The clergy who stared down white supremacists in Charlottesville

Asked what it was like to march through the streets of Charlottesville, Virginia over the weekend, evangelical author and founder Lisa Sharon Harper was blunt.

“It really felt like every step you take could be your last,” she said, later adding: “With each step, I just kept holding on to the call to love.”

Talk of love was hardly the dominant narrative in Charlottesville on Saturday, when white supremacists and Nazi sympathizers organized a “Unite the Right” rally to oppose the removal of a Robert E. Lee statue in the heart of city.

Instead, media coverage has largely focused on the hateful vitriol spouted by white supremacists, as well as their violent clashes with anti-fascist protesters (often called “Antifa”).

The street fights—which witnesses say occurred without adequate police intervention—left several hospitalized, and the whole event culminated in tragedy: An Ohio man who authorities say came to support the white supremacists has been charged with mowing down a group of counter-protesters with a car, wounding 19 and killing one woman.

But among the many untold stories of the harrowing day is the account of hundreds of religious leaders like Harper who descended on Charlottesville to resist white supremacy.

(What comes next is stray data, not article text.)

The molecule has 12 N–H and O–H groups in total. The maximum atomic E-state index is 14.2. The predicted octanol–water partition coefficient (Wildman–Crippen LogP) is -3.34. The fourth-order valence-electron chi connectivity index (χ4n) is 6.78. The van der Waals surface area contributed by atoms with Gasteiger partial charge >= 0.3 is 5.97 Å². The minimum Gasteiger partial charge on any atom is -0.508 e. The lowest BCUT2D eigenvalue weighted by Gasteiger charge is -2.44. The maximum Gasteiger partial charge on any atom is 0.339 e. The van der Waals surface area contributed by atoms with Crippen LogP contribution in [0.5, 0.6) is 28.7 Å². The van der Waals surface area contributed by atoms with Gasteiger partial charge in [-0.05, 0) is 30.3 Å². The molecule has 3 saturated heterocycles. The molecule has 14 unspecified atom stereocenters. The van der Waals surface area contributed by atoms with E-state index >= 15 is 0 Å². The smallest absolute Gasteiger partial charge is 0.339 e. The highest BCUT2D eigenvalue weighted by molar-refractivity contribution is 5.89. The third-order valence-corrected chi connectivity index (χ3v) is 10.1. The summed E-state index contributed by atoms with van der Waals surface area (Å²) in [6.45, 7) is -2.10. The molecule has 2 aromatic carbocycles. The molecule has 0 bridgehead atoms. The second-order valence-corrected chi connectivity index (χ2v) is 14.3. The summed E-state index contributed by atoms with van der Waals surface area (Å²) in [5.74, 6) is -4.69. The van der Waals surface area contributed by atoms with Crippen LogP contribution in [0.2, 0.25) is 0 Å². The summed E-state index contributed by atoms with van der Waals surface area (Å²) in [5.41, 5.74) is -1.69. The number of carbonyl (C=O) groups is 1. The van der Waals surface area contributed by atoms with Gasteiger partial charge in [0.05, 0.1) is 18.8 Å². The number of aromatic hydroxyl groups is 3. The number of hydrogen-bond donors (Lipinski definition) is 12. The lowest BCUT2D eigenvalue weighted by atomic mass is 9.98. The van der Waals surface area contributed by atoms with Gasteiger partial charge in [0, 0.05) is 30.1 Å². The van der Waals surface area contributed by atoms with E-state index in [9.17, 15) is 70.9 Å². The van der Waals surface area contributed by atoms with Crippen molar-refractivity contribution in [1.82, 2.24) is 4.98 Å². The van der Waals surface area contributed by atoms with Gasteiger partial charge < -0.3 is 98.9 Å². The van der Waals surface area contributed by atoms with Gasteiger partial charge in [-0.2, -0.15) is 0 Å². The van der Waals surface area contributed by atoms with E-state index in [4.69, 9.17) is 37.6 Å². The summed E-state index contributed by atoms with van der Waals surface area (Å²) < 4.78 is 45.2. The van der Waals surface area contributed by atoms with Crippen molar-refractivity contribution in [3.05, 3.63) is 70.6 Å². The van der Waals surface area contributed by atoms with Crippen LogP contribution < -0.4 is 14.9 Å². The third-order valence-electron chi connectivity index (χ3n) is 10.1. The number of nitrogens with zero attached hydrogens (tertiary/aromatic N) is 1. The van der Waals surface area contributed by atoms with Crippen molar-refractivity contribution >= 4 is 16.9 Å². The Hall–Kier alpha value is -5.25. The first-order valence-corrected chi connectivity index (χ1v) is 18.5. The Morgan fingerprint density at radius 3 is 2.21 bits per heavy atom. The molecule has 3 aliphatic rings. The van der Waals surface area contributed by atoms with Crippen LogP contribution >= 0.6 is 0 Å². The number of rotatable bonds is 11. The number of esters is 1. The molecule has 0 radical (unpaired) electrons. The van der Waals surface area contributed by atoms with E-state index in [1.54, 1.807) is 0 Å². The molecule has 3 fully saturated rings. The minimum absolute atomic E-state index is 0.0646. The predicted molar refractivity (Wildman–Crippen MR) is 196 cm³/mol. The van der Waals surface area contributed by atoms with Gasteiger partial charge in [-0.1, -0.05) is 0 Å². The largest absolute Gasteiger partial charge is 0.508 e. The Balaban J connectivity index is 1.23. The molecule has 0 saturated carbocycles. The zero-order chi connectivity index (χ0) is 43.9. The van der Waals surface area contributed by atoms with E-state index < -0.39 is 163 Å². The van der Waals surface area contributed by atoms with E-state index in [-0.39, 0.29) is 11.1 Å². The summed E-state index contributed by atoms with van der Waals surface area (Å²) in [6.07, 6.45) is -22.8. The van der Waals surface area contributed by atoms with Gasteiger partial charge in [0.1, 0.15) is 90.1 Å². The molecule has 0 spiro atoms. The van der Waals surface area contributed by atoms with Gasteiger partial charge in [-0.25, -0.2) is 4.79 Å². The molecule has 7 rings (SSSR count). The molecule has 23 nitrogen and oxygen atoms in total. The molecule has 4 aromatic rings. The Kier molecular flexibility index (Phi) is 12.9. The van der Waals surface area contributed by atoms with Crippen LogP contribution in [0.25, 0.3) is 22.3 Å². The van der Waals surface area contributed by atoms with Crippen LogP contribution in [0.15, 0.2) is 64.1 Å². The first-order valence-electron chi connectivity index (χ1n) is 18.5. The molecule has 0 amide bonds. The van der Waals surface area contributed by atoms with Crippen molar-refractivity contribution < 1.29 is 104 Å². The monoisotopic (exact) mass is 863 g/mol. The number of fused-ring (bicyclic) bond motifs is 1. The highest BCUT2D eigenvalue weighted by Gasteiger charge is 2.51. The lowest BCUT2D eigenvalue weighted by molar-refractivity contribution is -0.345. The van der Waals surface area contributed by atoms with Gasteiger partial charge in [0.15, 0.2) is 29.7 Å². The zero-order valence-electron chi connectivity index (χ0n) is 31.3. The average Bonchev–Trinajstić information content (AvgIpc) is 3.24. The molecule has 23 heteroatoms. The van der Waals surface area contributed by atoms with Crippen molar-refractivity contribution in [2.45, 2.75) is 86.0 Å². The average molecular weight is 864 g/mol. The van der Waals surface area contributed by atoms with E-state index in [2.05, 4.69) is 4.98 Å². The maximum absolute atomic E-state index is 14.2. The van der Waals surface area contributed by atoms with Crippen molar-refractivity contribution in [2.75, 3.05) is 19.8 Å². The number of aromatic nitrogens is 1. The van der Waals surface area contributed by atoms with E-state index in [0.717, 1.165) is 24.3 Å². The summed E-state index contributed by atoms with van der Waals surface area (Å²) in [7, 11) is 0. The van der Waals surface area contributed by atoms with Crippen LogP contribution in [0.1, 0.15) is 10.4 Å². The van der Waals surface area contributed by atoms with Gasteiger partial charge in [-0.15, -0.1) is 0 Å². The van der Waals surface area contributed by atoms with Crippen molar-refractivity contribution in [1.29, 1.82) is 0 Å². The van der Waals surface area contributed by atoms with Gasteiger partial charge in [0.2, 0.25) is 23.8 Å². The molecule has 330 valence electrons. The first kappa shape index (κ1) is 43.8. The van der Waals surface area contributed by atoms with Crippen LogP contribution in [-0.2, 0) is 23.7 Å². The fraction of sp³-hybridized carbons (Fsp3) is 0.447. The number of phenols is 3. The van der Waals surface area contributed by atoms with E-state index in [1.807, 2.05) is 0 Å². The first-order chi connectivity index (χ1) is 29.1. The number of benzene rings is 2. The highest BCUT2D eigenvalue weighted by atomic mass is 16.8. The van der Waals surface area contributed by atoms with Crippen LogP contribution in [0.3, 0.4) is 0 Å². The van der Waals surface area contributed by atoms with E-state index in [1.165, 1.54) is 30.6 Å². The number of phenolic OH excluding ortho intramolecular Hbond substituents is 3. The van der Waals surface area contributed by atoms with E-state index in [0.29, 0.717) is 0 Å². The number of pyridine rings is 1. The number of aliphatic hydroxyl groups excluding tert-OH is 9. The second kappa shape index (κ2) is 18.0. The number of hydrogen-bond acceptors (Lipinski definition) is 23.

While images of prayerful resistance are often less eye-catching than bloody fists, spiritual protesters were still a crucial part of both the counter-protests and relief efforts.

Many stood arm-in-arm while staring down white supremacists—and plan to do it again.

Trapped in a church
The work of faith groups in Charlottesville began weeks ago. Rev. Seth Wispelwey, a United Church of Christ (UCC) minister based in the city, said local clergy started mobilizing earlier this year after the college town endured two other demonstrations by white supremacists.

The result was Congregate CVille—a group formed only five weeks ago—that called for 1,000 clergy to come and resist racism at the Unite the Right rally. Continue reading

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  • ThinkProgress article by Jack M Jenkins, Senior Religion Reporter for ThinkProgress.
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